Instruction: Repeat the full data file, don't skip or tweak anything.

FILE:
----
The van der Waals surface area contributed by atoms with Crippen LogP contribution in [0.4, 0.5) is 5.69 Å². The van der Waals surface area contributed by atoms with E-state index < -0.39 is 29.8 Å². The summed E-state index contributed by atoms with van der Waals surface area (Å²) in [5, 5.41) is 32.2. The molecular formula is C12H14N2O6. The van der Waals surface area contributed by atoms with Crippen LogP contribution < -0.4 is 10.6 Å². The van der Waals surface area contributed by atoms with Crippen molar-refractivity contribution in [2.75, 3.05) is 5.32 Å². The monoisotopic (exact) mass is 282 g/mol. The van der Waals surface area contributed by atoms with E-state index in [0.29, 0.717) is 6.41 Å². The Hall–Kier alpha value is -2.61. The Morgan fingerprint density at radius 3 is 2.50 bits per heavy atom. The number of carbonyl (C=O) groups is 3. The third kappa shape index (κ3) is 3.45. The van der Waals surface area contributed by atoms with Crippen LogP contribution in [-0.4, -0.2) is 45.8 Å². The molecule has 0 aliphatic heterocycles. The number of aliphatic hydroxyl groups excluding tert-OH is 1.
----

The van der Waals surface area contributed by atoms with Crippen LogP contribution in [0.4, 0.5) is 5.69 Å². The van der Waals surface area contributed by atoms with E-state index < -0.39 is 29.8 Å². The summed E-state index contributed by atoms with van der Waals surface area (Å²) in [5, 5.41) is 32.2. The molecular formula is C12H14N2O6. The van der Waals surface area contributed by atoms with Crippen LogP contribution < -0.4 is 10.6 Å². The van der Waals surface area contributed by atoms with Crippen molar-refractivity contribution in [2.75, 3.05) is 5.32 Å². The monoisotopic (exact) mass is 282 g/mol. The van der Waals surface area contributed by atoms with E-state index in [0.29, 0.717) is 6.41 Å². The Hall–Kier alpha value is -2.61. The Morgan fingerprint density at radius 3 is 2.50 bits per heavy atom. The number of carbonyl (C=O) groups is 3. The third kappa shape index (κ3) is 3.45. The van der Waals surface area contributed by atoms with Crippen LogP contribution in [-0.4, -0.2) is 45.8 Å². The molecule has 0 aliphatic heterocycles. The number of aliphatic hydroxyl groups excluding tert-OH is 1.